In many countries, universities have started establishing teachers’ academies that would acknowledge “excellent teachers” from different fields. In many cases, these academies have, however, been criticized for becoming halls of fame for the few, without any wider impact on the development of discipline-specific teaching and pedagogy.
The recent formalization and development of university pedagogy at many universities has often been regarded by hackademics as more directed to lecturing researchers than academic teachers not involved in research. In particular, in study programs such as journalism, the methods and approaches employed are less attached to lecturing than to simulation of work practices and learning by doing.
Last but not least, teaching staff typically feel that it is very hard to find time and motivation for embarking on research. Teaching-free periods, which could be dedicated to being involved in research or developing pedagogy by writing study materials, lesson plans and theorizing teaching practice, cannot be taken for granted. There is also the question of “why” – why should one do research?
Hackademy within academy
Despite all the structural challenges described above, we want to highlight that you are doing an important job and can go on vacation with high satisfaction. Sure, you know it from your students; but it’s important that this recognition also comes from the employer’s side, as well.
You don’t have to think that you need to do research to become a fully-acknowledged member of the academic community. However, what you should do, as part of the regular development of your daily work, is to think about what kind of possibilities there are to elaborate disciplinary pedagogical thought and practice beyond your own course. There are perhaps not that many forums and channels yet, but the existing structures of associations, conference divisions and networks would benefit from your increased contribution. You should also highlight for your superiors how important it is to dedicate time to the reflexivity and theoretical inquiry enhancing the routines of the pedagogical work so that they can make space for that.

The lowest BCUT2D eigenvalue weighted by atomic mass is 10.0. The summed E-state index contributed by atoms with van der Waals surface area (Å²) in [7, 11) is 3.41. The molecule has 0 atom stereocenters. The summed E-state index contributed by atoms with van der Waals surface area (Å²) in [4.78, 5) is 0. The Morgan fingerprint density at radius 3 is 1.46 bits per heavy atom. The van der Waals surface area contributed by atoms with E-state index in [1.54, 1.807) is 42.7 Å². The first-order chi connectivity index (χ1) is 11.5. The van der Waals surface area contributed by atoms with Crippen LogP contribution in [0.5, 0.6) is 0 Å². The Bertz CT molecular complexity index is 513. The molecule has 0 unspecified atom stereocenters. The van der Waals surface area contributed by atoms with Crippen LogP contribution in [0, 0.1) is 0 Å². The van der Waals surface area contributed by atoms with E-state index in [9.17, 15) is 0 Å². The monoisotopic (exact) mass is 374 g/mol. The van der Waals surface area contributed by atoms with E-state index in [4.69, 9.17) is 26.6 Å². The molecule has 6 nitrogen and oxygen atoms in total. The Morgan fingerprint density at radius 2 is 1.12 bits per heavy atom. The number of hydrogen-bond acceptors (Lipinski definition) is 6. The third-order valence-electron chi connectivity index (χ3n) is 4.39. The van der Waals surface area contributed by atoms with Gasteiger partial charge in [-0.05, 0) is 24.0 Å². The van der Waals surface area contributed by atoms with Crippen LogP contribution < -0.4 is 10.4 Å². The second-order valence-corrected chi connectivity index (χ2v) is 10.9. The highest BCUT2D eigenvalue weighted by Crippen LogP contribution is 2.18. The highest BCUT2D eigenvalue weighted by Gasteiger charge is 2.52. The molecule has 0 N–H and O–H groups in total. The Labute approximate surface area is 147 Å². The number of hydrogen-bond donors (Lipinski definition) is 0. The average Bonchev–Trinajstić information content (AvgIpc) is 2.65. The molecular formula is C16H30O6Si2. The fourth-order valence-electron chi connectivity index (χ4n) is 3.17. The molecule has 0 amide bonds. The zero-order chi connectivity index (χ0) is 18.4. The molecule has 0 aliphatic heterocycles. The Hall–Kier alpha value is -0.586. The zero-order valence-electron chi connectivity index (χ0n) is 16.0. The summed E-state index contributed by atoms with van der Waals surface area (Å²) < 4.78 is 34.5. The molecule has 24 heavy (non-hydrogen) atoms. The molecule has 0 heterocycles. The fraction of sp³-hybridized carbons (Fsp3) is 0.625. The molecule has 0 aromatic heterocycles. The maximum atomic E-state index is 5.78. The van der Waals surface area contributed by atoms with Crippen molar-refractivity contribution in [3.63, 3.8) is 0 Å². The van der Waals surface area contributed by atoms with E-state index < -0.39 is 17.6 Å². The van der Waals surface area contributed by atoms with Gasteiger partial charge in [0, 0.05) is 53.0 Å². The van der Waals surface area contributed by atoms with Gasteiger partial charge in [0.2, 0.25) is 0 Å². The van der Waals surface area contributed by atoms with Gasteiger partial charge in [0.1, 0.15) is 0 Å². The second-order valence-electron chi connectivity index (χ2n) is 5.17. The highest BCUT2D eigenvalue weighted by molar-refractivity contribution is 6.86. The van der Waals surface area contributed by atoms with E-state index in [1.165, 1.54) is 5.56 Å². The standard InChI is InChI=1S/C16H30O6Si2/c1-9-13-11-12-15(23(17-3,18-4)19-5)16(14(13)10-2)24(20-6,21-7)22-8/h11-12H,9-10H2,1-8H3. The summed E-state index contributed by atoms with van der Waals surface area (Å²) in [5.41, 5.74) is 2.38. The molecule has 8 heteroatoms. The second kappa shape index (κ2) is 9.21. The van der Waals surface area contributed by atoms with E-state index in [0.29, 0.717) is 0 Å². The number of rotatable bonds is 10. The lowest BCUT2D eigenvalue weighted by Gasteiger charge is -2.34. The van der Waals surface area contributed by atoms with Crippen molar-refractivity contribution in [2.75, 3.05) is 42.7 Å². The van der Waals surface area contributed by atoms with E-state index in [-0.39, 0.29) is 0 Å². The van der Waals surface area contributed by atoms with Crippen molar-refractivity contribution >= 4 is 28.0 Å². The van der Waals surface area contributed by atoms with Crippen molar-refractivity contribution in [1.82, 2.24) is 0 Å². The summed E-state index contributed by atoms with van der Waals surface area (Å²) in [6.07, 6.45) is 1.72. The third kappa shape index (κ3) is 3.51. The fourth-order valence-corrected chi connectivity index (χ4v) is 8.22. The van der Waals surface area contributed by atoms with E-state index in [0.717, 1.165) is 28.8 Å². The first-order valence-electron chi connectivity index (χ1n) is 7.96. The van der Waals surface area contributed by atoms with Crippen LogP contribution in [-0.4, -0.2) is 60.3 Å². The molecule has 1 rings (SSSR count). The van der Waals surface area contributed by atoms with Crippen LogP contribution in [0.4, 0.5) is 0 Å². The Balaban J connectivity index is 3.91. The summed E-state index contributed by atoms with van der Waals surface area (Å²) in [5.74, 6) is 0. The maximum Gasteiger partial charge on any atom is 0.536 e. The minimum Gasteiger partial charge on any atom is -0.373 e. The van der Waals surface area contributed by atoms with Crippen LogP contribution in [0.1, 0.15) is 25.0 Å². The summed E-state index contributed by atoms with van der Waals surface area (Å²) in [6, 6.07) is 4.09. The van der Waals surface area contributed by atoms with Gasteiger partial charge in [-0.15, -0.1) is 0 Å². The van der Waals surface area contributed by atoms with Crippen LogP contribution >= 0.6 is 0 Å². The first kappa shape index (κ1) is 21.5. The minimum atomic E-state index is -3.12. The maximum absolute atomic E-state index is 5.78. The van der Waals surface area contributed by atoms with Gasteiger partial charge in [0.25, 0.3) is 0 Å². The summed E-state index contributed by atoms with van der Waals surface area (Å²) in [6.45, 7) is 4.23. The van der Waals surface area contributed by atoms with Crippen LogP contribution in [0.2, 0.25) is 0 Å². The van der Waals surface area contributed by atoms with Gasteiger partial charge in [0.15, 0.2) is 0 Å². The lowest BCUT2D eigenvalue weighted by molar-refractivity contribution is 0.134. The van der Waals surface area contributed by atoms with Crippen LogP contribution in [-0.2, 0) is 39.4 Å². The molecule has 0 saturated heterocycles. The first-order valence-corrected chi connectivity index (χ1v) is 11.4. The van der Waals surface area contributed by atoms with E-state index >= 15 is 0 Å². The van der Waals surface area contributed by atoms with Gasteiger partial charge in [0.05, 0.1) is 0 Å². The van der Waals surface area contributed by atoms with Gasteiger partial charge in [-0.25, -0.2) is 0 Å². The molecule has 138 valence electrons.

There’s probably not a quick fix, but you should know that you are making a difference in students’ lives. They will remember your lessons, turn to your advice, and maybe even keep in contact with you during their entire career, which you have been an enabler for.
At NordMedia Network, we would like to include more of you. We think that hackademy should be part of the academy, to ensure the symbiotic connection between theory and practice. Just let us know how we can support your work and welcome you to this digital community in a way that can most fruitfully benefit your daily work.
Harcup, T. (2011a). Hackademics at the chalkface. To what extent have journalism teachers become journalism researchers? Journalism Practice, 5(1), 34–50.
Harcup, T. (2011b). Research and reflection: Supporting journalism educators in becoming scholars. Journalism Practice, 5(2), 161–176.
Photo: Štefan Štefančík / Unsplash